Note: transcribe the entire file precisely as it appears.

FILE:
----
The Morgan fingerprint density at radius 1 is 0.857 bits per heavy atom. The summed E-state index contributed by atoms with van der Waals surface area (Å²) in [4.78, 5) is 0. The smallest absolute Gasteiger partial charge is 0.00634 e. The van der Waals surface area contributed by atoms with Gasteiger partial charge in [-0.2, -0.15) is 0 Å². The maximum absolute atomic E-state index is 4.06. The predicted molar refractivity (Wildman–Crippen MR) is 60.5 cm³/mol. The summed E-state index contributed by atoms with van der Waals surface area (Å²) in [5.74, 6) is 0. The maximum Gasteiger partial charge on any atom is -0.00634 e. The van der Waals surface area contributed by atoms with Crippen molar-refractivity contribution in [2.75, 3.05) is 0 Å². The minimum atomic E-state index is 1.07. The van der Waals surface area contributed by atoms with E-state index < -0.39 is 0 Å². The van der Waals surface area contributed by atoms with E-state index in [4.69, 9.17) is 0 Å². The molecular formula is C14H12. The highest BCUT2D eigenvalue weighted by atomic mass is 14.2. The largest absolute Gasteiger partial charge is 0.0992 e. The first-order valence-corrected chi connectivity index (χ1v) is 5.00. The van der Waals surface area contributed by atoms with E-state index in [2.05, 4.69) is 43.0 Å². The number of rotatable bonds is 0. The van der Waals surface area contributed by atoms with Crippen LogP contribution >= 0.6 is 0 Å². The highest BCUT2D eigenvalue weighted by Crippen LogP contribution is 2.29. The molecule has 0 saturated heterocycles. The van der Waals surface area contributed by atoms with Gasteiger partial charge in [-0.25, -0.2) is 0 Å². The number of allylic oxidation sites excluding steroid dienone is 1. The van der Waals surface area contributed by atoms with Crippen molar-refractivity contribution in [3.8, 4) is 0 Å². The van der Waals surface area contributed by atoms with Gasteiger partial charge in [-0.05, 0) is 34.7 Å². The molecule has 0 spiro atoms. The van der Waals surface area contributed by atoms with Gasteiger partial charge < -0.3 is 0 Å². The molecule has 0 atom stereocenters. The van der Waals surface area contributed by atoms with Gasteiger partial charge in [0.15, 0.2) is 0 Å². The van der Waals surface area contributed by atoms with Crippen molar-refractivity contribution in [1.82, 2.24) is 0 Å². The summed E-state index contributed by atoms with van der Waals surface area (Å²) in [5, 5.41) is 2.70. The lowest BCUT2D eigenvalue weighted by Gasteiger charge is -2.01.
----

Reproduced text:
The Morgan fingerprint density at radius 1 is 0.857 bits per heavy atom. The summed E-state index contributed by atoms with van der Waals surface area (Å²) in [4.78, 5) is 0. The smallest absolute Gasteiger partial charge is 0.00634 e. The van der Waals surface area contributed by atoms with Gasteiger partial charge in [-0.2, -0.15) is 0 Å². The maximum absolute atomic E-state index is 4.06. The predicted molar refractivity (Wildman–Crippen MR) is 60.5 cm³/mol. The summed E-state index contributed by atoms with van der Waals surface area (Å²) in [5.74, 6) is 0. The maximum Gasteiger partial charge on any atom is -0.00634 e. The van der Waals surface area contributed by atoms with Crippen molar-refractivity contribution in [2.75, 3.05) is 0 Å². The minimum atomic E-state index is 1.07. The van der Waals surface area contributed by atoms with E-state index < -0.39 is 0 Å². The van der Waals surface area contributed by atoms with E-state index in [4.69, 9.17) is 0 Å². The molecular formula is C14H12. The highest BCUT2D eigenvalue weighted by atomic mass is 14.2. The largest absolute Gasteiger partial charge is 0.0992 e. The first-order valence-corrected chi connectivity index (χ1v) is 5.00. The van der Waals surface area contributed by atoms with E-state index in [2.05, 4.69) is 43.0 Å². The number of rotatable bonds is 0. The van der Waals surface area contributed by atoms with Crippen LogP contribution >= 0.6 is 0 Å². The highest BCUT2D eigenvalue weighted by Crippen LogP contribution is 2.29. The molecule has 0 saturated heterocycles. The van der Waals surface area contributed by atoms with Gasteiger partial charge in [-0.25, -0.2) is 0 Å². The number of allylic oxidation sites excluding steroid dienone is 1. The van der Waals surface area contributed by atoms with Crippen molar-refractivity contribution in [3.8, 4) is 0 Å². The van der Waals surface area contributed by atoms with Gasteiger partial charge in [-0.05, 0) is 34.7 Å². The molecule has 0 spiro atoms. The van der Waals surface area contributed by atoms with Gasteiger partial charge < -0.3 is 0 Å². The molecule has 0 atom stereocenters. The van der Waals surface area contributed by atoms with Gasteiger partial charge in [0.15, 0.2) is 0 Å². The van der Waals surface area contributed by atoms with Crippen molar-refractivity contribution in [1.82, 2.24) is 0 Å². The summed E-state index contributed by atoms with van der Waals surface area (Å²) in [5, 5.41) is 2.70. The lowest BCUT2D eigenvalue weighted by Gasteiger charge is -2.01.